World’s 1st IVF and frozen embryo wood bison calves made in Saskatchewan

World’s 1st IVF and frozen embryo wood bison calves made in Saskatchewan
WATCH ABOVE: University of Saskatchewan researchers produce world s first wood bison using in vitro fertilization. Jacqueline Wilson reports.



Watching four one-month-old baby bison graze and run through a field, you’d have no idea that they’re a reproductive breakthrough.

University of Saskatchewan researchers say they’re the first in the world to produce three wood bison calves using in vitro fertilization (IVF) and one using a frozen embryo.

“That’s an amazing feat and it has taken a long time to get to this point, but we’re really excited. We have four healthy wood bison calves bouncing around in the pasture,” said Dr. Gregg Adams, U of S veterinary scientist.

A research team has been working since 2006 to learn about bison reproductive cycles, develop advanced reproductive technologies like artificial insemination, superovulation, IVF and cryopreservation.

Wood bison are indigenous to Canada, but only 5,000 to 7,000 bison remain in the wild—less than five per cent of their original numbers. Loss of habitat and isolated herds led to the loss of genetic diversity.

The species is also threatened by diseases like tuberculosis and brucellosis, which were introduced by exposure to cattle.

“Thirty to sixty per cent of the wild bison in the Wood Buffalo National Park, which is the biggest reservoir, are infected with brucellosis and tuberculosis. That’s hampered their population growth and it has also isolated them,” Dr. Adams said.

A culmination of almost a decade of research has led the team to developing techniques to stop the spread of disease and hopefully repopulate the species with genetically diversified calves.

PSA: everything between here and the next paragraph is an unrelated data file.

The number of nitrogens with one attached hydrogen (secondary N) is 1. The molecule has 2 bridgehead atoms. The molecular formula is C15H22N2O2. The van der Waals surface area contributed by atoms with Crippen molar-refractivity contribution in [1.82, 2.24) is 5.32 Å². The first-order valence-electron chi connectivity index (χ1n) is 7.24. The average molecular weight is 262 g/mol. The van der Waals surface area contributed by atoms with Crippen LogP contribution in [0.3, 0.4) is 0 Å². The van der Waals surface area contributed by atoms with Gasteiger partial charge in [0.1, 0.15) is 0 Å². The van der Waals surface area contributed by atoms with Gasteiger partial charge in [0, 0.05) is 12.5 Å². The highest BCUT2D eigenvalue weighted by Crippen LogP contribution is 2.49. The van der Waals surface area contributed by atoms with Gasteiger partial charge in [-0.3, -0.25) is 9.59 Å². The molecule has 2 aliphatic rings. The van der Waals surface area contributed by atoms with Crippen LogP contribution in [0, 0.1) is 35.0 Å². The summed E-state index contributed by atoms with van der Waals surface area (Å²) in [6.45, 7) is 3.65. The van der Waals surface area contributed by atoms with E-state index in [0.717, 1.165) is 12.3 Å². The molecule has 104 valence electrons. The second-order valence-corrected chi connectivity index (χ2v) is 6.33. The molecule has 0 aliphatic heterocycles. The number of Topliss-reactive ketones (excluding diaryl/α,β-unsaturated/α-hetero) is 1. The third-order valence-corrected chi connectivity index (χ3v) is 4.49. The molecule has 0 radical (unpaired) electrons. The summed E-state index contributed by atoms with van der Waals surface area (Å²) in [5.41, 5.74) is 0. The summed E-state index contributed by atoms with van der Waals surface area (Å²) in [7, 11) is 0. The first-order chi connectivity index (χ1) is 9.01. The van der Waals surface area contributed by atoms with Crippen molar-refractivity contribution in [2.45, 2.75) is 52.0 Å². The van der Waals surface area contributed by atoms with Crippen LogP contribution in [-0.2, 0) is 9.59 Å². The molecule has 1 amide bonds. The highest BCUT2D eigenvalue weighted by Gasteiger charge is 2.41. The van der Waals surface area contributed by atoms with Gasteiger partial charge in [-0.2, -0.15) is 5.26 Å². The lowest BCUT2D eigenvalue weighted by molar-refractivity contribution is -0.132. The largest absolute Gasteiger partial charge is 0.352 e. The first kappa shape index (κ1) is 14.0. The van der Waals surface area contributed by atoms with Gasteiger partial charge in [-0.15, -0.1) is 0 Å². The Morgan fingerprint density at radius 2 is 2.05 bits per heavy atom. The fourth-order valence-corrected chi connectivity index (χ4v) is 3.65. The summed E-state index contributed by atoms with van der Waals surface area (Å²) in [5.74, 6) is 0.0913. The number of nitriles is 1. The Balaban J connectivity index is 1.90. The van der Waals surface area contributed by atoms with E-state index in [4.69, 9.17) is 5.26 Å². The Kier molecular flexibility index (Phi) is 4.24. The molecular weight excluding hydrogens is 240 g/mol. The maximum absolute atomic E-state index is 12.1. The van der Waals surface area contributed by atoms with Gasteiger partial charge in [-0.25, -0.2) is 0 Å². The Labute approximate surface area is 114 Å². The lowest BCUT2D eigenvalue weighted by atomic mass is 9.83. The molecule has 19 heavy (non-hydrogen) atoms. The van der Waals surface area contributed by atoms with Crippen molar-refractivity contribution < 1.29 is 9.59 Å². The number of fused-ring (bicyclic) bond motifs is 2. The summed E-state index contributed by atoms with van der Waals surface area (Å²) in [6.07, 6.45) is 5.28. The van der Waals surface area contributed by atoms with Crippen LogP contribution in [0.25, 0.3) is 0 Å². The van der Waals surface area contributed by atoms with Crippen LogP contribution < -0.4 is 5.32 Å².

“We can physically wash the embryos and wash the semen free of these diseases; make the babies in vitro and then transfer them into healthy surrogate moms,” Dr. Adams explained.

“If we can take an appropriate sampling of genetics from different isolated herds in Wood Buffalo National Park then we can redistribute the otherwise narrowing gene pool.”

Researchers have also developed bison-specific cryopreservation techniques for egg, semen and embryos.

“Developing cryopreservation techniques for bison semen has proven to be a real challenge and we’ve come a long way with that,” Dr. Adams said.

Dr. Muhammad Anzar is a cryobiologist working to produce and preserve disease-free semen, eggs and embryos.

Fridge, a calf aptly named because it was produced from an embryo frozen in 2012, was a world first. Dr. Anzar said having the ability to freeze genetic material gives veterinary scientists a better opportunity to diversify the species.

“We can use these frozen eggs, embryos and semen for shipments around the globe. This is the beauty of the cryo-preservation technology,” Dr. Anzar explained.

“Normally you don’t have the recipient cow waiting for you so you have to preserve the embryo and then any moment that is perfect for you, you can transfer these embryos if they are frozen,” said U of S veterinary PhD candidate Miriam Cervantes.

Cervantes works to gather the eggs and semen, fertilize the eggs, and transfer the embryo into the surrogate mother.

She named the four calves Moon, Storm, Hope and Fridge.

The advances in bison reproduction are also important for the livestock industry. Many bison producers like to cross prairie and wood bison because it creates larger and genetically stronger animals.
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